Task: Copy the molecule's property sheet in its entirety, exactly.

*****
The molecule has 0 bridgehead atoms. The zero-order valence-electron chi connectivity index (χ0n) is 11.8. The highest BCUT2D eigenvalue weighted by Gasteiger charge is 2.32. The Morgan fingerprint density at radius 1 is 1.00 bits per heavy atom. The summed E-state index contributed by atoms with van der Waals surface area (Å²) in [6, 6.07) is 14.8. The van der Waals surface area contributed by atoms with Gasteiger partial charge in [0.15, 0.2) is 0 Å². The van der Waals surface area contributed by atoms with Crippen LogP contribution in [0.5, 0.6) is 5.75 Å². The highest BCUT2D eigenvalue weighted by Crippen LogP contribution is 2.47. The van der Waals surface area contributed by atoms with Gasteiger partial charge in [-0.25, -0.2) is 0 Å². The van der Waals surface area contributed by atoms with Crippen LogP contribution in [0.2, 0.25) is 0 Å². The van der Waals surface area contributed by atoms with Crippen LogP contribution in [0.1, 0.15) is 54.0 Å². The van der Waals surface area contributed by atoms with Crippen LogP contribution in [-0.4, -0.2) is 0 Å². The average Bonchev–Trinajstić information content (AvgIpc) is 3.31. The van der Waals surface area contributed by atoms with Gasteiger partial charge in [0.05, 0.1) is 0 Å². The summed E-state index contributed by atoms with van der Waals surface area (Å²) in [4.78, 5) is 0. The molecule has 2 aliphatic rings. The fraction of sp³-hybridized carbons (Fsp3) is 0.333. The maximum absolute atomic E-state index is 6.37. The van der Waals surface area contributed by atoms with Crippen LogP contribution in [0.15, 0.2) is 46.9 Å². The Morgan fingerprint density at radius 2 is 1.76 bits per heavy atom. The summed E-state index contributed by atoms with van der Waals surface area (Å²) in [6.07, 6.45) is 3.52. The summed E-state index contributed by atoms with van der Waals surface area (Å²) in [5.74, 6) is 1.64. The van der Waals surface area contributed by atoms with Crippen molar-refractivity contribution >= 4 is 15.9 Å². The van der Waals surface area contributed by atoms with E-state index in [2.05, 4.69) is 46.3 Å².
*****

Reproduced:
The molecule has 0 bridgehead atoms. The zero-order valence-electron chi connectivity index (χ0n) is 11.8. The highest BCUT2D eigenvalue weighted by Gasteiger charge is 2.32. The Morgan fingerprint density at radius 1 is 1.00 bits per heavy atom. The summed E-state index contributed by atoms with van der Waals surface area (Å²) in [6, 6.07) is 14.8. The van der Waals surface area contributed by atoms with Gasteiger partial charge in [0.15, 0.2) is 0 Å². The van der Waals surface area contributed by atoms with Crippen LogP contribution in [0.5, 0.6) is 5.75 Å². The highest BCUT2D eigenvalue weighted by Crippen LogP contribution is 2.47. The van der Waals surface area contributed by atoms with Gasteiger partial charge in [-0.25, -0.2) is 0 Å². The van der Waals surface area contributed by atoms with Crippen LogP contribution in [0.2, 0.25) is 0 Å². The van der Waals surface area contributed by atoms with Crippen LogP contribution in [0.1, 0.15) is 54.0 Å². The van der Waals surface area contributed by atoms with Crippen LogP contribution in [-0.4, -0.2) is 0 Å². The average Bonchev–Trinajstić information content (AvgIpc) is 3.31. The van der Waals surface area contributed by atoms with Gasteiger partial charge in [0.05, 0.1) is 0 Å². The summed E-state index contributed by atoms with van der Waals surface area (Å²) in [4.78, 5) is 0. The molecule has 2 aliphatic rings. The fraction of sp³-hybridized carbons (Fsp3) is 0.333. The maximum absolute atomic E-state index is 6.37. The van der Waals surface area contributed by atoms with Crippen LogP contribution in [0.15, 0.2) is 46.9 Å². The Morgan fingerprint density at radius 2 is 1.76 bits per heavy atom. The summed E-state index contributed by atoms with van der Waals surface area (Å²) in [6.07, 6.45) is 3.52. The summed E-state index contributed by atoms with van der Waals surface area (Å²) in [5.74, 6) is 1.64. The van der Waals surface area contributed by atoms with Crippen molar-refractivity contribution >= 4 is 15.9 Å². The van der Waals surface area contributed by atoms with E-state index in [2.05, 4.69) is 46.3 Å².